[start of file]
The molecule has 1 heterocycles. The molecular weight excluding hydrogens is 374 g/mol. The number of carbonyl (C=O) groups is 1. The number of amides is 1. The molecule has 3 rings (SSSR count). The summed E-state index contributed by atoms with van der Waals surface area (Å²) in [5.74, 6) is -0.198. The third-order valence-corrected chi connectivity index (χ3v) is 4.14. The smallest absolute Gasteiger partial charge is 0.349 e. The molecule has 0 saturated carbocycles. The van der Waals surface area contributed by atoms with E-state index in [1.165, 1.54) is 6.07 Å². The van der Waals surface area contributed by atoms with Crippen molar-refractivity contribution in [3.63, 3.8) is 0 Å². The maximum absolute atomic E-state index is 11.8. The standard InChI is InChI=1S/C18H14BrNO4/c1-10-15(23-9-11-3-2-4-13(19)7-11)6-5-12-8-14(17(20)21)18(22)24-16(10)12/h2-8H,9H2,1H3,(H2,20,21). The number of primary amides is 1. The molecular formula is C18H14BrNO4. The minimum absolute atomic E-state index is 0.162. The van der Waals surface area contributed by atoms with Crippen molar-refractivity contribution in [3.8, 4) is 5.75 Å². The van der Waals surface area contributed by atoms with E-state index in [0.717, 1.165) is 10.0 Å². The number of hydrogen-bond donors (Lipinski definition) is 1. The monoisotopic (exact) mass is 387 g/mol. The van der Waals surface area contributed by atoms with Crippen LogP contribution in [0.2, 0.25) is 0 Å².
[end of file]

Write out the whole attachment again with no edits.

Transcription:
The molecule has 1 heterocycles. The molecular weight excluding hydrogens is 374 g/mol. The number of carbonyl (C=O) groups is 1. The number of amides is 1. The molecule has 3 rings (SSSR count). The summed E-state index contributed by atoms with van der Waals surface area (Å²) in [5.74, 6) is -0.198. The third-order valence-corrected chi connectivity index (χ3v) is 4.14. The smallest absolute Gasteiger partial charge is 0.349 e. The molecule has 0 saturated carbocycles. The van der Waals surface area contributed by atoms with E-state index in [1.165, 1.54) is 6.07 Å². The van der Waals surface area contributed by atoms with Crippen molar-refractivity contribution in [3.63, 3.8) is 0 Å². The maximum absolute atomic E-state index is 11.8. The standard InChI is InChI=1S/C18H14BrNO4/c1-10-15(23-9-11-3-2-4-13(19)7-11)6-5-12-8-14(17(20)21)18(22)24-16(10)12/h2-8H,9H2,1H3,(H2,20,21). The number of primary amides is 1. The molecular formula is C18H14BrNO4. The minimum absolute atomic E-state index is 0.162. The van der Waals surface area contributed by atoms with Crippen molar-refractivity contribution in [3.8, 4) is 5.75 Å². The van der Waals surface area contributed by atoms with E-state index in [0.717, 1.165) is 10.0 Å². The number of hydrogen-bond donors (Lipinski definition) is 1. The monoisotopic (exact) mass is 387 g/mol. The van der Waals surface area contributed by atoms with Crippen LogP contribution in [0.2, 0.25) is 0 Å².